Aramaic, which belongs to the same language family as Hebrew, was also widely spoken throughout Jesus' time. Hebrew, like Latin now, was the language of religious experts and sacred scriptures such as the Bible (although some of the Old Testament was written in Aramaic). Everyone else used either Aramaic or Greek.
In the first century AD, reading from a book was an act of worship, so Jews would have read from the Torah while praying. They may also have done so during other times of reflection or ceremony.
Readings from the Torah are discussed in detail in the Talmud, one of the major works of Jewish law and philosophy that was written between the years 400 and 500 AD. The term "Torah reading" refers to any passage from the five books of Moses: Genesis, Exodus, Leviticus, Numbers, and Deuteronomy.
During Jesus' time, Jews read from the Torah every week. It was the foundation of Judaism, so it was important that they be able to read it themselves. In fact, according to tradition, Moses received his instructions on how to lead the Israelites through the wilderness directly from God, without needing anyone to interpret his words for him. So too, Jews believe that the Torah is direct communication from God, not just human words interpreted by others.
Hebrew was largely used by clergy and religious experts as a written language for holy writings. Jesus may have learned Aramaic from Jews living in Palestine at the time or from non-Jews who taught in schools operated by the Roman government.
Hebrew had been the official language of Israel since its founding in 1948, but it is not known how commonly Jesus spoke this language. He may have understood some basic phrases, such as "thank you," but mainly communicated in Aramaic.
Aramaic is more difficult to learn than Hebrew, so it's possible that Jesus knew how to speak Hebrew but never learned it thoroughly.
Throughout his career, Jesus preached sermons that were later written down by priests interested in history. The writings don't reflect what Jesus said in speech, but rather the ideas and beliefs of the authors. For this reason, scholars often refer to the words of Jesus in documents such as these two Psalms as "the Jesus tradition."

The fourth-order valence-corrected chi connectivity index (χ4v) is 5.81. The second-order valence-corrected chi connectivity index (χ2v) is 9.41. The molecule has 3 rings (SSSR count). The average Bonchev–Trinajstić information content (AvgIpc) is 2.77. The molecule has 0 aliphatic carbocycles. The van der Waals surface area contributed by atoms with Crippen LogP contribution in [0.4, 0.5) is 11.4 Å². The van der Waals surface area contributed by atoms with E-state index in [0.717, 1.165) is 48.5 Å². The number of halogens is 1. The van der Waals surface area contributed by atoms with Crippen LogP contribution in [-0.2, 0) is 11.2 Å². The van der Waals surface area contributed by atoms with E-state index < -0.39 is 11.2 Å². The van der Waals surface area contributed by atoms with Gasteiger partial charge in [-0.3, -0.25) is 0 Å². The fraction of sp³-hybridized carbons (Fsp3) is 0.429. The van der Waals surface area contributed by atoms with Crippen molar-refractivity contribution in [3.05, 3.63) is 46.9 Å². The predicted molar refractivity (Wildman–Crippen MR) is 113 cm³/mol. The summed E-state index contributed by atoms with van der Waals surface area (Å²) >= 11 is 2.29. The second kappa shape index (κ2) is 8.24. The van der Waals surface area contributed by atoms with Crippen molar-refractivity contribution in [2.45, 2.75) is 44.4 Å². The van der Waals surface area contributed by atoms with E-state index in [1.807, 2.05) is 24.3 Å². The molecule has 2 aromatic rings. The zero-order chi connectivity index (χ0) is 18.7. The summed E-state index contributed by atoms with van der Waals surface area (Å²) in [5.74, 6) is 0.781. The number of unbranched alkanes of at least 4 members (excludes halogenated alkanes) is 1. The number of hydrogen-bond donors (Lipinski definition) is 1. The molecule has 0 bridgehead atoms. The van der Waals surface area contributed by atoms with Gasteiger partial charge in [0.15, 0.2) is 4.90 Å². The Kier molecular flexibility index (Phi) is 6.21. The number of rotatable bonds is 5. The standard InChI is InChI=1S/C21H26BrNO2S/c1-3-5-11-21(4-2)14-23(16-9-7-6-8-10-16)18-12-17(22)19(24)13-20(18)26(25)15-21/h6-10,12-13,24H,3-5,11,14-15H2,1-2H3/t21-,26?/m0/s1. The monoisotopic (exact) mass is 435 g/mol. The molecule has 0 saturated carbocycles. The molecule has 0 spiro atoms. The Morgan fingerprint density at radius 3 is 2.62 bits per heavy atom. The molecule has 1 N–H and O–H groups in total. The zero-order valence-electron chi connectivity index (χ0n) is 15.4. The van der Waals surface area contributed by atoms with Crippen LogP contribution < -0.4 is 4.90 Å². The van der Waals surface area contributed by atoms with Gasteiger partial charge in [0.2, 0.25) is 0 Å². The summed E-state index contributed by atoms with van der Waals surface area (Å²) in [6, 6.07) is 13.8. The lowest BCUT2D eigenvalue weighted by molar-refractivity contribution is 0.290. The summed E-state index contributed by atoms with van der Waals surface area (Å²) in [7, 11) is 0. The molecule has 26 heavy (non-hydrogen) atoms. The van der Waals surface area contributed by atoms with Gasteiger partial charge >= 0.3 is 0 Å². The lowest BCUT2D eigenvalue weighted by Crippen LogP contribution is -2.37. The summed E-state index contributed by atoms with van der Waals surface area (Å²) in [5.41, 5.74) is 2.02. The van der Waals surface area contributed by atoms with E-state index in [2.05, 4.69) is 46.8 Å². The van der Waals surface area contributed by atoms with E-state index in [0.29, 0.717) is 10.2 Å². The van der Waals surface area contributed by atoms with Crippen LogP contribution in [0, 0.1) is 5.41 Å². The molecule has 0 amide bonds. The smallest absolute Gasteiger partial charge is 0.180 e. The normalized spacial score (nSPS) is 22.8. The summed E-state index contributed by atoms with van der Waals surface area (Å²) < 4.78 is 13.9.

In conclusion, it can be said that Jesus probably spoke Aramaic because that was the common language at the time. However, he may also have understood some Hebrew due to the fact that he came from a Jewish family.
The dialogue is written in Aramaic, Latin, Hebrew, and Aramaic. Jesus and his disciples speak Old Aramaic throughout the film. Most Jews spoke it on a daily basis. The Jewish officials, on the other hand, spoke Hebrew, despite the fact that this language was solely used for religious purposes. When Jesus is questioned by the high priest, he gives an answer in Aramaic because this is the language of the common people. After his death, Jesus is buried in Aramaic since this is the language most people in Jerusalem know.
Aramaic is a Northwest Semitic language that was widely spoken in Israel and the surrounding area from at least the 7th century B.C. to the 2nd century A.D. It is estimated that there are still more than 10 million people worldwide who can speak Aramaic.
Jesus and His Disciples: A Modern View focuses on the years 30 A.D.-60 A.D. so the language they use reflects this time period.
In the movie, when Jesus is asked if He is the Christ, He replies "Yes". When asked why He hangs around with sinners, He says "To save them".
This shows that Jesus is not only able to communicate with those who think differently but also knows how to give good answers when asked questions about His identity.